Resurrection might also be a trembling, initial attempt to live again. Like Etty Hillesum singing on the train as it bore her to Auschwitz, knowing what was waiting at the end of the line. Surely there must have been tears along with the song. In opposition to all the powers of the world that told her she, and those like her, were nothing, she sang. Surely there must have been trembling now and then, but still Etty sang, still Etty dropped that last notecard from the train car as it pulled out, “We left singing” she wrote. Resurrection happens. But I suspect that it is not always the same. It is not always that bright burst of new life but sometimes a trembling, weak kneed step towards new life. It the insistence on being fully alive even through death and loss.

 

As resurrection people we are not asked to pay in religious dues through our prayers and attendance at church, in hopes of an afterlife reward but to live our lives fully right here, right now, allowing God to bring us back to life, right here, right now! To live as if all that we are and do matters, to live as if death, loss, and pain do not have the last word, because when we live as if it does, then our lives become small and timid, and we are not meant to be small and timid.

 

As a resurrection people we are asked to live fully by taking up our cross, by saying “Yes, this too,” to all the suffering, loss and pain, by singing to the lost souls, “Liza Jane, where are you?” by throwing those bold notes out the sides of the cargo car. We are most fully alive when we live for others, when we love greatly and without fear. When we love until it heals and we don’t stop until it does. We may step toward life with trembling and weak knees but we are called like Lazarus from the tomb to step forward, live more fully, be more alive, do not be afraid, do not withhold your heart. This is resurrection! To be called back to life when hope is impossible! To live anyway, to sing like Liza Jane in the fields or Etty in the cattle car. This is resurrection! To throw off the chains of trauma and pain and loss and live with joy in one’s heart anyway! In the midst of the world with all its difficulties and need, love and live fully, anyway, that we might be true children of the resurrection!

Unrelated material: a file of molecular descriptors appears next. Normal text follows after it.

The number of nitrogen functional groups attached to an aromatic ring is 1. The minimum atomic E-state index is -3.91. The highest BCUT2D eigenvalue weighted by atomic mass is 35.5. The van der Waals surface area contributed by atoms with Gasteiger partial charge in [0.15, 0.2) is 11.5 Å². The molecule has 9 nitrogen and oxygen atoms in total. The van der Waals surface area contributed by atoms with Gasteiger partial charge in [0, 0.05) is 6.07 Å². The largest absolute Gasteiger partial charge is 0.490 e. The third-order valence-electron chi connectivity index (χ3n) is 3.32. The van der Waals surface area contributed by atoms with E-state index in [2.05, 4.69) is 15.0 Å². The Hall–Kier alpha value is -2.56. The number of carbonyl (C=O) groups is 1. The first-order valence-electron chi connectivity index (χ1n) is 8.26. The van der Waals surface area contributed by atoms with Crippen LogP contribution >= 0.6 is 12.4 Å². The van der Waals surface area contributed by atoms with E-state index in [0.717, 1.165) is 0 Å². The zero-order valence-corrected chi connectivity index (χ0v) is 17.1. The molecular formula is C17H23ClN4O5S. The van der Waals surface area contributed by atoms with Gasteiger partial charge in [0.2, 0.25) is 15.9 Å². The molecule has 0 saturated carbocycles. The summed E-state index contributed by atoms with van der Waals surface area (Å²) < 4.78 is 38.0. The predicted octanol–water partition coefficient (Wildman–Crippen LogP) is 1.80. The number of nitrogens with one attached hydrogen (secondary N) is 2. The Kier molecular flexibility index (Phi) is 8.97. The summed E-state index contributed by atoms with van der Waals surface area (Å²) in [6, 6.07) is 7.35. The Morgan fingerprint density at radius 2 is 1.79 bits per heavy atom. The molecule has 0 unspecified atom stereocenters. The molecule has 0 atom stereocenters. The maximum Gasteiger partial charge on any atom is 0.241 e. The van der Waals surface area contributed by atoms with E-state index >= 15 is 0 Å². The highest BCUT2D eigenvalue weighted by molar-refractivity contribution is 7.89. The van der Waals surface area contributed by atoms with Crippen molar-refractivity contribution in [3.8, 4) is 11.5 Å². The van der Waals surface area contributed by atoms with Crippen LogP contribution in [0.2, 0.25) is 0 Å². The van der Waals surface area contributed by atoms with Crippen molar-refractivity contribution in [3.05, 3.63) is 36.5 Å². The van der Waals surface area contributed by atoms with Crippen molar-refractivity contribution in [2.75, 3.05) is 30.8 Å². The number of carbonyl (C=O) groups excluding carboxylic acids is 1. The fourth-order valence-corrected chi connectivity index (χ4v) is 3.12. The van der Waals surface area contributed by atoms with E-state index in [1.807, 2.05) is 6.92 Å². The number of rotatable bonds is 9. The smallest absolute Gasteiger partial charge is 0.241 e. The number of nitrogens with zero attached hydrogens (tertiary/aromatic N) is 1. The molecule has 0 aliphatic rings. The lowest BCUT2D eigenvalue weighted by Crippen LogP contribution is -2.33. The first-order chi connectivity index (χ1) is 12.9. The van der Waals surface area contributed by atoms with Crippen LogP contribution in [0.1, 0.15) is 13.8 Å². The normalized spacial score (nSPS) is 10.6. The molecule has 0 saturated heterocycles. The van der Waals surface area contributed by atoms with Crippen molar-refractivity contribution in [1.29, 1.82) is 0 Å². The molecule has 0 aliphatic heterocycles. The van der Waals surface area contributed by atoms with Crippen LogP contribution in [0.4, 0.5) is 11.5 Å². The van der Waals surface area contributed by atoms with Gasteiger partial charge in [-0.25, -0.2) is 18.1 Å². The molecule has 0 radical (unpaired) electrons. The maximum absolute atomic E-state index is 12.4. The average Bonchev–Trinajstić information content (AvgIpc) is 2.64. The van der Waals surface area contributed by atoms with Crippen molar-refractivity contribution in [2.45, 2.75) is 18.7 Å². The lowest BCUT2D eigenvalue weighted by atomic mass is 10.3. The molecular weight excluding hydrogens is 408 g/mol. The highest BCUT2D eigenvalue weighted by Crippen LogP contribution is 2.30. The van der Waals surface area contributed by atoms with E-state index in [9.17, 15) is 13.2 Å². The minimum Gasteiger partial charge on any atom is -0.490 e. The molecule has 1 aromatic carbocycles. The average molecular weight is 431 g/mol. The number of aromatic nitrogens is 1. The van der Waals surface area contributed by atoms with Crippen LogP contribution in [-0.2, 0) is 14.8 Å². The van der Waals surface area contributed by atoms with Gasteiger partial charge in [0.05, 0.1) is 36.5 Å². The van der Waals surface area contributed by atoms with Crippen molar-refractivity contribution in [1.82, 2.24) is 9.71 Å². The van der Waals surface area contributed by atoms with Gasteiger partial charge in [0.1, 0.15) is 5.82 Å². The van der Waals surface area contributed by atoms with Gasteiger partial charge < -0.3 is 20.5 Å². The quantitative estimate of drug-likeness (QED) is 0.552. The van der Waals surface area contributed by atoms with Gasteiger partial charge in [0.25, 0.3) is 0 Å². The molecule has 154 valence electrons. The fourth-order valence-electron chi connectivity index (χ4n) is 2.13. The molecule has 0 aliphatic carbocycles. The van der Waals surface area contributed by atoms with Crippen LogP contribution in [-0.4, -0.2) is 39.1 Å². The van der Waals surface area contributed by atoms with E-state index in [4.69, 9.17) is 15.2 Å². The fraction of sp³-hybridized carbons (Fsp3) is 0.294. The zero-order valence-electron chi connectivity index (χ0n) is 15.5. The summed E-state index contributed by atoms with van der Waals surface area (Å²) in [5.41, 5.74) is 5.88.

We are a resurrection people! Not the small and timid living in fear of loss and trauma but the radical, wild, unpredictable people of God! No wonder the powers of the world fear us. Those who are not afraid, who are known by their joy and their love, love which is not afraid!

 

This is the resurrection of our spirits and our hope. Easter invites us to let go of our fear and celebrate a love stronger than hate, a hope stronger than despair, a light stronger than darkness, a goodness stronger than evil.

 

 

 

 

 

Driven Deeper

diving deeper

Church and our engagement in a spiritual practice hopefully produces change within us. Hopefully it draws us closer to the divine and helps us to understand our calling, our purpose and adds meaning to our life. Often this drawing closer happens through conflict which drives us deeper in our search.

This week the vote on marriage equality passed the required minimum to change the language of the book of order such that marriage is understood to be traditionally between a man and a woman but might also include other partnerships. Each church must now decide for themselves how they will understand marriage. No longer can we simply point to the book of order for clarity. We must each now do our own  search, come to understand the six verses in Scripture which speak about same-sex relationships and discern God’s will. There are many who are joyful at this news and many who are fearful and who mourn the loss of what they perceived as clear consensus.